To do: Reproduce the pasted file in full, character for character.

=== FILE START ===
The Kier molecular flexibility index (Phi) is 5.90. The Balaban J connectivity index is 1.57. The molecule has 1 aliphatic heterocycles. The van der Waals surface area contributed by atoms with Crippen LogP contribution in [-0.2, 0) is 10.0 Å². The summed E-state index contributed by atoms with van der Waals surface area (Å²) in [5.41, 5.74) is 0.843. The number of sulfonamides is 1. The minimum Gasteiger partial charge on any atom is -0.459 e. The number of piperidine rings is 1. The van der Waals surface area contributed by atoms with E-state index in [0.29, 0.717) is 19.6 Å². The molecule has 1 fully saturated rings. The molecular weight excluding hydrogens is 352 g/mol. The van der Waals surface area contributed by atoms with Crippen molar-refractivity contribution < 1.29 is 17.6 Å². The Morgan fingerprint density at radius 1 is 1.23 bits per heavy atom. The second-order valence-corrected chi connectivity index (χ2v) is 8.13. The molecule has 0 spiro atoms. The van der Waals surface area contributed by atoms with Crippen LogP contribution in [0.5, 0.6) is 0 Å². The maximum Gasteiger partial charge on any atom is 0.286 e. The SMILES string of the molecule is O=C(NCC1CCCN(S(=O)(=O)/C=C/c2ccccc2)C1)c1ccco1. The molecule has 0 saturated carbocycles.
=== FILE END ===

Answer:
The Kier molecular flexibility index (Phi) is 5.90. The Balaban J connectivity index is 1.57. The molecule has 1 aliphatic heterocycles. The van der Waals surface area contributed by atoms with Crippen LogP contribution in [-0.2, 0) is 10.0 Å². The summed E-state index contributed by atoms with van der Waals surface area (Å²) in [5.41, 5.74) is 0.843. The number of sulfonamides is 1. The minimum Gasteiger partial charge on any atom is -0.459 e. The number of piperidine rings is 1. The van der Waals surface area contributed by atoms with E-state index in [0.29, 0.717) is 19.6 Å². The molecule has 1 fully saturated rings. The molecular weight excluding hydrogens is 352 g/mol. The van der Waals surface area contributed by atoms with Crippen molar-refractivity contribution < 1.29 is 17.6 Å². The Morgan fingerprint density at radius 1 is 1.23 bits per heavy atom. The second-order valence-corrected chi connectivity index (χ2v) is 8.13. The molecule has 0 spiro atoms. The van der Waals surface area contributed by atoms with Crippen LogP contribution in [0.5, 0.6) is 0 Å². The maximum Gasteiger partial charge on any atom is 0.286 e. The SMILES string of the molecule is O=C(NCC1CCCN(S(=O)(=O)/C=C/c2ccccc2)C1)c1ccco1. The molecule has 0 saturated carbocycles.